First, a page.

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Deepest Daks

Journey through America's most accessible wilderness in search of untouched places, and you might just find peace of mind to match the lakes and hills.

On our final morning, we’re standing at the edge of Little Squaw Brook. The map shows the trail continuing, but neck-high grass disagrees.
“Good a place as any,” I say to Adam. We start off-trail, uphill and east, toward Snowy’s long southern ridge, which we’ll follow to the summit. The leaves crunch under our feet in the wide-open forest dotted with suitcase-size boulders and crossed by thin drainage brooks still gurgling with fresh rainfall.
White pines thread in with the hardwoods the higher we climb, closing off the cross-valley view to Buck Mountain until we reach a 30-foot-tall cliff band near the top. Just short enough to hide between topo lines.
It’d be easy for Adam and me to turn back here, give in to doubt, re-ford the chest-deep Cedar River like we did yesterday afternoon, take the NPT back to the Colvin Brook Trail, and blame it on something besides ourselves.
But that’s not what we’re going to do.
After a few minutes of grunting and scraping fingernails, Adam joins me on a ridge so crowded by white pines that light barely penetrates. In their race for open air, these 40-foot-tall, Nalgene-skinny trees let the bottom branches die to feed the crown. The tight, two-foot space between trunks is now barbed with hundreds of skewers. They poke our arms and legs and whip our faces.
Mossy logs flatten to mush when we step on them. Cliff bands on both sides keep us on the ridge. We take turns breaking branches. We don’t talk much. Hours pass. Frustration gives in to doubt. Doubt collapses into exhaustion.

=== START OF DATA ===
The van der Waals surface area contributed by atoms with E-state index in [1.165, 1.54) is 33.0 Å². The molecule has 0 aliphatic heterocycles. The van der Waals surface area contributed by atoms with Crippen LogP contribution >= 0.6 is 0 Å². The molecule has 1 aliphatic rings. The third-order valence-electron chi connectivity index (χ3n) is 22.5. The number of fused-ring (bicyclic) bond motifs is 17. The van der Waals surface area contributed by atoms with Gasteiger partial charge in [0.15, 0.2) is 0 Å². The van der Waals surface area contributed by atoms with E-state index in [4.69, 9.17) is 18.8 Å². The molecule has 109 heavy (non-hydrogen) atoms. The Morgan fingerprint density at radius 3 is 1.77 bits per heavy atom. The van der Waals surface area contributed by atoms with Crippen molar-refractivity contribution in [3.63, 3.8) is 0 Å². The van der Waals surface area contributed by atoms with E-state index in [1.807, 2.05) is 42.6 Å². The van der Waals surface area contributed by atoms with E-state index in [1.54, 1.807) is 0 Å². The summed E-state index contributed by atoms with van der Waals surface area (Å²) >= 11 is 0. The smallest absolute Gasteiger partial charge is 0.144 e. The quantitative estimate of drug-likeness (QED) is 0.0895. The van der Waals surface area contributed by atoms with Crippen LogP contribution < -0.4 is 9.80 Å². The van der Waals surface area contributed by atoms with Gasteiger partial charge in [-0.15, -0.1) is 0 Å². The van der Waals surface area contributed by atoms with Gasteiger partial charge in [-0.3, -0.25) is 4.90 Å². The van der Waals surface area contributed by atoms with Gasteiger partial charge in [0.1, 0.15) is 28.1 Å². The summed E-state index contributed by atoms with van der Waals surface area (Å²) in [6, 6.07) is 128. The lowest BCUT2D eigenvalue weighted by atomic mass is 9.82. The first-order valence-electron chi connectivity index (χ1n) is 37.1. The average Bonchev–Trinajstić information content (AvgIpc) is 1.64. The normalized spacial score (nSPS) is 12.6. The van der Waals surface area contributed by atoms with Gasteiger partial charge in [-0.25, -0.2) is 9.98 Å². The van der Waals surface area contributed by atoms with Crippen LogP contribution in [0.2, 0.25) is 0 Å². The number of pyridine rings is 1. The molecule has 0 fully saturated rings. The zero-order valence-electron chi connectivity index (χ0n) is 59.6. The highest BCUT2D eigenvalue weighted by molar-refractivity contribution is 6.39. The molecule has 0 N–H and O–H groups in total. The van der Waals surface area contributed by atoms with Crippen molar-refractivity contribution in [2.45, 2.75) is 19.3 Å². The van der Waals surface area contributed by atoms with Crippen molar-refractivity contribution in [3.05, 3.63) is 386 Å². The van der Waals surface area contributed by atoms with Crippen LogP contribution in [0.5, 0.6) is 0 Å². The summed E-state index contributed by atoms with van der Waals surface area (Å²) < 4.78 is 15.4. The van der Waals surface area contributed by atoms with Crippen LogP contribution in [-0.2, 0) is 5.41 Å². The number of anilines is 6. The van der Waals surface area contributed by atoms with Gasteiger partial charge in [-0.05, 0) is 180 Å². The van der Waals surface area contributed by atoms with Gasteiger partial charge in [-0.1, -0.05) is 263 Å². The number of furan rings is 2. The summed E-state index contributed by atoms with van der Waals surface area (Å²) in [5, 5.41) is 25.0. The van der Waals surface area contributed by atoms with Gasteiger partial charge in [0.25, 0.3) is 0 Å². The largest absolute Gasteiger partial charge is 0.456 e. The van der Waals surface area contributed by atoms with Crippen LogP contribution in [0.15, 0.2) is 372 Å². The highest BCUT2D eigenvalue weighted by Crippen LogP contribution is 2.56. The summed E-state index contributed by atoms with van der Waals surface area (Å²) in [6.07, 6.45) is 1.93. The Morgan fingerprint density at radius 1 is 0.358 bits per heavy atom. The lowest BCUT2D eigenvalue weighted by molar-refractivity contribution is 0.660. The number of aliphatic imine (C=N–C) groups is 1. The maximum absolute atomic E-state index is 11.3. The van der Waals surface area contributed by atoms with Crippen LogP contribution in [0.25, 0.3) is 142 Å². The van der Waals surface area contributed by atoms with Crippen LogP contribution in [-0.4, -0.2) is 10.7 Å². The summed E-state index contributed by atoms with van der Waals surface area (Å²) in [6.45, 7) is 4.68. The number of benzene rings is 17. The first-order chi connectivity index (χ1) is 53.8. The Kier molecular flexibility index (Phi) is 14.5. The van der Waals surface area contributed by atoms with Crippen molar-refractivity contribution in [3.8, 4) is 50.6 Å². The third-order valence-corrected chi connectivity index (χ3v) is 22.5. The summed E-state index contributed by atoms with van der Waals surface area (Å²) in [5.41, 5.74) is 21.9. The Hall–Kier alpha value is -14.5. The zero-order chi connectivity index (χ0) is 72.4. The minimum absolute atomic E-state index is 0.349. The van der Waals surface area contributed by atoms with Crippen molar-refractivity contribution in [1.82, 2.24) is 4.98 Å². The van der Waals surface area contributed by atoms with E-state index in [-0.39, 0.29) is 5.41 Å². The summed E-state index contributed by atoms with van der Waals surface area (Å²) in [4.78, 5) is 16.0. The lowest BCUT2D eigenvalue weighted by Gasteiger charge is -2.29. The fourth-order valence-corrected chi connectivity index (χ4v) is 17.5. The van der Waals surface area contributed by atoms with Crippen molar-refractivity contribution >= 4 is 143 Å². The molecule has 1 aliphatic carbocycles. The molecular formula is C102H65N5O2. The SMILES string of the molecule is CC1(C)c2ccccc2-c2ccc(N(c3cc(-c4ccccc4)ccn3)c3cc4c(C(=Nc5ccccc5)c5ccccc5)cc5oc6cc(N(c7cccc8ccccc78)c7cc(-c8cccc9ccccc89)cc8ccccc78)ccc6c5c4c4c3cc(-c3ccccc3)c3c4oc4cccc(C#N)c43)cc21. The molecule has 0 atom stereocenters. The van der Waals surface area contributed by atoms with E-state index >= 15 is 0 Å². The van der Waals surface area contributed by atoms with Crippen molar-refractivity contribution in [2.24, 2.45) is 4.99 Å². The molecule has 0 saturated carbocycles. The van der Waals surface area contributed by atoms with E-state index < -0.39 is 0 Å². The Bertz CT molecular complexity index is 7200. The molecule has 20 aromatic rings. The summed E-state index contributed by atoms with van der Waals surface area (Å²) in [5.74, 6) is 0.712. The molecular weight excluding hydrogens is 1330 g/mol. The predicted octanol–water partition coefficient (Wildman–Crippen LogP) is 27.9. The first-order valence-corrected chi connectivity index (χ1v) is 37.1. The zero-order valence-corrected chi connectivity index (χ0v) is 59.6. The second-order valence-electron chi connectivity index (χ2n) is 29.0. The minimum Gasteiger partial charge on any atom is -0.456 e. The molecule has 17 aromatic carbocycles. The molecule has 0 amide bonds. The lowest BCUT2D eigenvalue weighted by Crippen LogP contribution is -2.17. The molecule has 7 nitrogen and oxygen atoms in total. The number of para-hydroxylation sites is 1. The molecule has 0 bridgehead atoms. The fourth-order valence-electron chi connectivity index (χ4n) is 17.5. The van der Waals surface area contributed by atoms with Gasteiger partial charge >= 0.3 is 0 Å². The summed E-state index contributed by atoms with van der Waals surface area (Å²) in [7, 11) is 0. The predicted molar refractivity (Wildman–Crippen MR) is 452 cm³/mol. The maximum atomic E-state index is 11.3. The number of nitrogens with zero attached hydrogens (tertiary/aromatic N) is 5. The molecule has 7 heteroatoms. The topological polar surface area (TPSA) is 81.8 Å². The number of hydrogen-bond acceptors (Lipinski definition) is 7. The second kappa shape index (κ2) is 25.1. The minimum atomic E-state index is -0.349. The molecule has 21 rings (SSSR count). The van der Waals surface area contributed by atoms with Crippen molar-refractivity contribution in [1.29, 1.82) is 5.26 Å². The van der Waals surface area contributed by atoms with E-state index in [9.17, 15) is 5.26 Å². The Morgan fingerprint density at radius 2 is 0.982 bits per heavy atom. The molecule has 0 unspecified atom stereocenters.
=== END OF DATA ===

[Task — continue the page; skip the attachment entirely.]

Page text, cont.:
The sun is on its way down by the time we stand below the last 200-foot broken rock face on the backside of Snowy. I take the inventory: both water bottles missing, right leg of shorts ripped off, bleeding from both forearms, scratched and swollen left eye. I look like a kid fresh from a hiding spot in the prickers, or a man returned from clearing them away. Then I realize: I am both. I can hold fast to my teenaged taste for risk, but inform it with the things I’ve learned; I can convert my ideas into adventures better than ever before. Growing up doesn’t mean getting soft. There’s nowhere to go from here but forward.
Testing each step, Adam leads up the steep, tree-filled seam between sheer rocks. We shift boulders and uproot tiny saplings. We never look back or down. Adam smells something familiar. “Campfire,” he says. “We’re close.”
And then, leading to the cliff we’ve just scaled, we see a faint trail that delivers us to the base of an 80-foot fire tower. We scale it in seconds; it’s like being born into the sky. The southern Daks stretch out before us. To the east, Indian Lake shines like a sword below rolling hills splotched with yellows, oranges, and forest-greens. To the north, the High Peaks chip the horizon.
Far away on those slopes, the ant paths deliver dayhikers—teenagers and seniors alike—to popular summits with finer views than the one here. But we’re the ones who gained perspective.
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